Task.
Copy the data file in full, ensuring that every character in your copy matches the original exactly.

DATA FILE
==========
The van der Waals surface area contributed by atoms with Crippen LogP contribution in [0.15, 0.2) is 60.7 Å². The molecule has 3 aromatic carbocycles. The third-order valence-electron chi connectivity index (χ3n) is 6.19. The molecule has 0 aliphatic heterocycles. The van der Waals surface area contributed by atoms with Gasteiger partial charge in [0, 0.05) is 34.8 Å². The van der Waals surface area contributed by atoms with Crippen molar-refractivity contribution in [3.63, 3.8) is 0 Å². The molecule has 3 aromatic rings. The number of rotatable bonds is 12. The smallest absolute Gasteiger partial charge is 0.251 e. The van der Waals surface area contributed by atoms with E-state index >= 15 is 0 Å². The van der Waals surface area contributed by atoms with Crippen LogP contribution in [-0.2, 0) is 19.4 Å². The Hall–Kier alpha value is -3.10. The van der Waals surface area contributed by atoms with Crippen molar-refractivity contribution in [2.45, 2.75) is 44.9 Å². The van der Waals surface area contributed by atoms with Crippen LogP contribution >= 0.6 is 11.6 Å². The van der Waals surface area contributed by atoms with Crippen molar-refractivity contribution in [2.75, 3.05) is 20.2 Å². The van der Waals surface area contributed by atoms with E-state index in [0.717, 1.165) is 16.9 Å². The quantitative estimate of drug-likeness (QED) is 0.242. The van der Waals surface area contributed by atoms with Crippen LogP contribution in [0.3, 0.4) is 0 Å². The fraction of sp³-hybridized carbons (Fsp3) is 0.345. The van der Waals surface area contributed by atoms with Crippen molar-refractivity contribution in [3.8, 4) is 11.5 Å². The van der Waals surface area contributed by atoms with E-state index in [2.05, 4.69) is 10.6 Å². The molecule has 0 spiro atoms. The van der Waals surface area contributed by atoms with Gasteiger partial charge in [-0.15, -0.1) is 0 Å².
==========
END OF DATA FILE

The van der Waals surface area contributed by atoms with Crippen LogP contribution in [0.15, 0.2) is 60.7 Å². The molecule has 3 aromatic carbocycles. The third-order valence-electron chi connectivity index (χ3n) is 6.19. The molecule has 0 aliphatic heterocycles. The van der Waals surface area contributed by atoms with Gasteiger partial charge in [0, 0.05) is 34.8 Å². The van der Waals surface area contributed by atoms with Crippen molar-refractivity contribution in [3.63, 3.8) is 0 Å². The molecule has 3 aromatic rings. The number of rotatable bonds is 12. The smallest absolute Gasteiger partial charge is 0.251 e. The van der Waals surface area contributed by atoms with E-state index >= 15 is 0 Å². The van der Waals surface area contributed by atoms with Crippen LogP contribution in [-0.2, 0) is 19.4 Å². The Hall–Kier alpha value is -3.10. The van der Waals surface area contributed by atoms with Crippen molar-refractivity contribution in [2.45, 2.75) is 44.9 Å². The van der Waals surface area contributed by atoms with Crippen LogP contribution >= 0.6 is 11.6 Å². The van der Waals surface area contributed by atoms with Crippen molar-refractivity contribution in [2.75, 3.05) is 20.2 Å². The van der Waals surface area contributed by atoms with E-state index in [0.717, 1.165) is 16.9 Å². The quantitative estimate of drug-likeness (QED) is 0.242. The van der Waals surface area contributed by atoms with Crippen LogP contribution in [0.3, 0.4) is 0 Å². The fraction of sp³-hybridized carbons (Fsp3) is 0.345. The van der Waals surface area contributed by atoms with Crippen molar-refractivity contribution in [3.8, 4) is 11.5 Å². The van der Waals surface area contributed by atoms with E-state index in [2.05, 4.69) is 10.6 Å². The molecule has 0 spiro atoms. The van der Waals surface area contributed by atoms with Gasteiger partial charge in [-0.15, -0.1) is 0 Å².